June 3, 2019; Shelterforce
The US has long had a checkered human rights record, but increasingly the world is noticing the vast gap between the country’s human rights rhetoric and the reality of harsh inequality. A year ago, Philip Alston, United Nations Special Rapporteur on extreme poverty and human rights, called on the US to “decriminalize being poor.”
Now, Surya Deva, Chair-Rapporteur of the Working Group on the issue of human rights and transnational corporations and other business enterprises, and Leilani Farha, UN Special Rapporteur on the Right to Adequate Housing, have pointedly noted that the US, by treating “housing as a commodity,” has undermined “the enjoyment of housing as a human right.”
Their central finding should come as little surprise to those who follow US housing policy. As Pittsburgh housing advocates Jackie Smith and Emily Cummins write in Shelterforce, “From the rapidly urbanizing cities of the global South to the former Rust Belt cities in the Midwestern United States, millions of people face housing insecurity and/or live in substandard housing.”
In an official UN letter to the US written early this year, Deva and Farha cite the following practices as emblematic of a failed housing policy approach:
- Between 2010 and 2016, US agencies auctioned at least 176,760 delinquent mortgages, formerly held by families, at prices that were heavily discounted, with up to 95 percent of these mortgages bought by private equity firms, who now earn rent on the properties.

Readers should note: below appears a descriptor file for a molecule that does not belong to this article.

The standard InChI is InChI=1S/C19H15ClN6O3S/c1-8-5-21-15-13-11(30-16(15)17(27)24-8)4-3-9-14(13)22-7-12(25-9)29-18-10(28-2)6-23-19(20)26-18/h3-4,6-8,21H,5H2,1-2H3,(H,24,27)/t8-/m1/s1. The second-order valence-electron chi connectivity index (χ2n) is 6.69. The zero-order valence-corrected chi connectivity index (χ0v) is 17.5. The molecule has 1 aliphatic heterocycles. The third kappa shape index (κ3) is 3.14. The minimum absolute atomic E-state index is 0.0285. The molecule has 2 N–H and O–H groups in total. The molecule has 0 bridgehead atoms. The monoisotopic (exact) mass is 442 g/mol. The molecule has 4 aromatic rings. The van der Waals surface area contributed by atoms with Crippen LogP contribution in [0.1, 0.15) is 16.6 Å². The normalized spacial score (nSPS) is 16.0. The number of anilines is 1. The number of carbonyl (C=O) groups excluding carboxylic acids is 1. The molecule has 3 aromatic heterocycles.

- Of all federal housing spending, which totaled $190 billion in 2015, high-income households with annual incomes of $200,000 or more received four times greater housing subsidies than low-income households.
- Rents in the US increased by 22 percent on average between 2006 and 2014, while average incomes decreased by six percent.
- More than 7,400 families are evicted in the US every day, resulting in the eviction of millions ever year. Neighborhoods that have a higher concentration of blacks have a higher rate of tenants receiving eviction notices.
The letter also details other practices in the housing market that maintain inequality—including the favorable tax treatment of real estate investment trusts (REITs), whose real estate holdings nationwide now exceed $1 trillion. Finally, the letter calls on the US to “recognize the impact of the financialization of housing on the enjoyment of the right to adequate housing particularly for [people of color] and vulnerable groups, and to take concerted steps towards returning housing to its core function as a social good.”
As Smith and Cummins readily acknowledge, UN reports, to have meaning on the ground, require “work at the local level to help raise consciousness among local residents and public officials.” In Pittsburgh, they indicate that they are sharing the UN letter with local officials and relevant private entities. Their hope is that the UN letter may give local advocates “some new opportunities to claim their rights and be heard.”
There is also a lesson in this for the nonprofit sector as a whole. As NPQ’s Cyndi Suarez observed last December, nonprofits, far too often, have failed to defend human rights. Suarez added, “It’s time to embrace human rights as foundational to nonprofits, as they have been for social movements, before it’s too late.”—Steve Dubb